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ufopinball

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ufopinball last won the day on December 18 2018

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About ufopinball

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  1. Looks like you have quite the variety of drives, so that complicates things. Here's how I would proceed. 1) Build a new array, ultimately your goal will be a solid, reliable array. Don't reuse any of your old drives since we are going to try an extract data. Note that with this method of recovery, I don't think you can rely on any drive giving you back 100%, so if you have to do a rebuild on any given drive (assuming you fully recover that many drives), I don't know how reliable your rebuilt drive would be, either. You're welcome to try it. If not, maybe start with 1 Parity and 1 Data and work your way up from there. I'm assuming you know which of the old drives are data and which were parity. This method recovers the data treating the old array drives as JBOD. 2) Take say the STBV5000100, buy another exact model drive. Last time, I bought a used working drive off E-Bay. Test the newer drive, make sure it works and is reliable. Replace the bad drive's board with the new drive's board. Plug the bad drive into the server and use something like Unassigned Devices to mount it, then see how much data you can copy off of it. Once you have extracted as much data as you can, unmount and remove your bad drive. Swap the controller boards back. Bad drive goes on the shelf in case you need it for further recovery. The newer drive can be pre-cleared and added to the array. Repeat this step for all drives. Something I heard was that reallocated sectors are recorded somewhere on the controller board. I heard it quite a long time ago, so I don't know if it is/was true. If it is, your recovery may involve accessing some incorrect sectors, which is why I think the data isn't guaranteed to be 100%, but again anything is better than 0%. This should also be non-destructive, so you could still use other methods to recover your data if you like. I have not heard of the diode fix, nor have I ever attempted to alter a controller board in any way. All I have done is a straight board swap, and hope that any data losses are livable. Thankfully, this isn't something that I have had to do regularly, but it has worked once or twice. PS: Dunno about the warranty, but I'd skip the soldering iron if you intend to go this route.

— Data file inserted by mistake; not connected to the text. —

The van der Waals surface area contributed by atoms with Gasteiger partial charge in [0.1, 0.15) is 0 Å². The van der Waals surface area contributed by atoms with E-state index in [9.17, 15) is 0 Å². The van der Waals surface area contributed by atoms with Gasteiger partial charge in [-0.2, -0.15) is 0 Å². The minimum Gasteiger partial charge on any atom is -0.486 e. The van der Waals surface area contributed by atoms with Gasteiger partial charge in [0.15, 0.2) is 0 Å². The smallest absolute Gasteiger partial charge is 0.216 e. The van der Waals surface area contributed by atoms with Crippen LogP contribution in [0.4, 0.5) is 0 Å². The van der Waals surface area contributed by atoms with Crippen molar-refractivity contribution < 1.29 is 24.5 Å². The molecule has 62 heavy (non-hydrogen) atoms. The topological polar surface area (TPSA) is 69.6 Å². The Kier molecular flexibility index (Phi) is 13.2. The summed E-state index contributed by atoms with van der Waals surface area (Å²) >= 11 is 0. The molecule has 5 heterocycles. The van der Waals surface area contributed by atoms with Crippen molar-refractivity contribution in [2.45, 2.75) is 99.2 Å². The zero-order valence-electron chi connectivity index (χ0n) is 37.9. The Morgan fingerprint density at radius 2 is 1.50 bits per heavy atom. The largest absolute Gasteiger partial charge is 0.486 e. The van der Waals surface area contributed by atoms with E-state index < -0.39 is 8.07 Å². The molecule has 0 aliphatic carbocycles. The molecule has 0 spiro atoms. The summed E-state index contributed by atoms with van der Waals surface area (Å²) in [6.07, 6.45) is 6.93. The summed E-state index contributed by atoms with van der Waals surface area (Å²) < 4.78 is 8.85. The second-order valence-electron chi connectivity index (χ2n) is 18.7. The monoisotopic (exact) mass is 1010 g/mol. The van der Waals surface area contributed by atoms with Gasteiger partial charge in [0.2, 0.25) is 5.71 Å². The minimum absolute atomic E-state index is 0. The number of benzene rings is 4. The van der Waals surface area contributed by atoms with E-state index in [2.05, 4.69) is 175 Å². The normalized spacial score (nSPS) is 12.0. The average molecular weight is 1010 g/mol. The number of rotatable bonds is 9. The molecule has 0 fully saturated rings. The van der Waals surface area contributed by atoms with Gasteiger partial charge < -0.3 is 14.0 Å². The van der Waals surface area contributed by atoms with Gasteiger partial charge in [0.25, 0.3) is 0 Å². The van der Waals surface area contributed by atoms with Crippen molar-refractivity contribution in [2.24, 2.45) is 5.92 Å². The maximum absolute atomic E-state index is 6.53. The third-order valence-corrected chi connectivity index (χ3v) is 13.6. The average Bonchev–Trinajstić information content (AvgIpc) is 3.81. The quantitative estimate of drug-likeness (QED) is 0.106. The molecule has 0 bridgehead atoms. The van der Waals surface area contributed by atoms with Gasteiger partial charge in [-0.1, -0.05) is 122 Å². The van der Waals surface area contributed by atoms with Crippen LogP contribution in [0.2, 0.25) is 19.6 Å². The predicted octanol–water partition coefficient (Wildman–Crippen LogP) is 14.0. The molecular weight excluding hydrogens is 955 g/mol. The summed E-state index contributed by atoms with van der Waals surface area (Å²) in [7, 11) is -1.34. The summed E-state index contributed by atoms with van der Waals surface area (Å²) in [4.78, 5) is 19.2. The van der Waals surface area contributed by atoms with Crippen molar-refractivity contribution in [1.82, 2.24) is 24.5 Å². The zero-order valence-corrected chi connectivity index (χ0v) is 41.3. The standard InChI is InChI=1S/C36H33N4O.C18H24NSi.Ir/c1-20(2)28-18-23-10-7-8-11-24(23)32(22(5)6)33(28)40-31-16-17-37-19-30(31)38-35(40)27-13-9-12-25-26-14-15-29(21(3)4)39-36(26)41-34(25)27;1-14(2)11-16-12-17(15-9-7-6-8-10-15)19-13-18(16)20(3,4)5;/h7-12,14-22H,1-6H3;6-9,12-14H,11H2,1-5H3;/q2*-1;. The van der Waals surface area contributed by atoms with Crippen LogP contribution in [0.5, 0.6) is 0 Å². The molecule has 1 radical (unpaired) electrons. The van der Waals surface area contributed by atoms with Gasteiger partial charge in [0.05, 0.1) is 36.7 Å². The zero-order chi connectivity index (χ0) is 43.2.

2. ufopinball

    SSD advice m.2 and ssd config

    If I understand the proposed setup, the SSDs are passed through to the VMs, and are not governed by unRAID. They OS to worry about would be the target OS on each VM. Is that Windows 10?
  3. Are these drives of the same make and model? Do you have a list of the drives? I have swapped working logic boards onto otherwise dead drives in order to recover data, so it can be done. This is not a 100% guarantee, but some recovered data is better than no recovered data. You'll still have to replace the drives with (new) known-working drives, so this is going to be expensive and time consuming. FYI
  4. ufopinball

    SSD advice m.2 and ssd config

    To begin, are your m.2 drives the SATA variety, or the PCIe x4 variety? The former will run roughly the speed of your other SATA SSDs, the latter should run much, much faster. If you have PCIe x4 m.2 drives, you could try to have a mirrored cache and run all four gaming VMs off the drive. Samsung's SATA SSDs advertise "Up to 540 MBps" where as the PCIe x4 m.2 SSDs offer "Up to 3500 MBps". Even with four VMs running at a time, you should still have a lot of headroom speed? It may depend on what else (if any) you're using your cache drive for, though. The alternative is you have 4 VMs, and 4 SSD NVMe type drives. Pass through 1 drive for each VM and you should enjoy dedicated performance for each VM from its assigned drive. If performance is an absolute must, maybe this is the way to go?
  5. ufopinball

    SSD array drive

    Oh, okay. I have not pushed Cache beyond two drives mirrored. I'll keep it in mind for future reference. The most I see is people would like the option to have multiple cache pools. Dunno what priority that has on the wish list.
  6. ufopinball

    SSD array drive

    Noted, but I already have a RAID1 cache pool (see signature). SSD capacities are going up and prices are coming down (relatively speaking). My needs are not so great that I'm out there buying 12TB drives, so someday I'd like to switch over to SSDs. This may be years in the future, but it may also be a slow migration away from HDD to SSD, depending on how often I access data on any given drive. I'm not going to RAID1 my 40TB of existing space as SSD, I rather like the current set up with two Parity drives and ten Data drives. I mean, if you never want to add an SSD to your array, that's fine. I understand the options available via cache, but I want to do this specifically as an array drive. Since this configuration appears to be supported, I'll start with a small 1TB SSD and see how things go.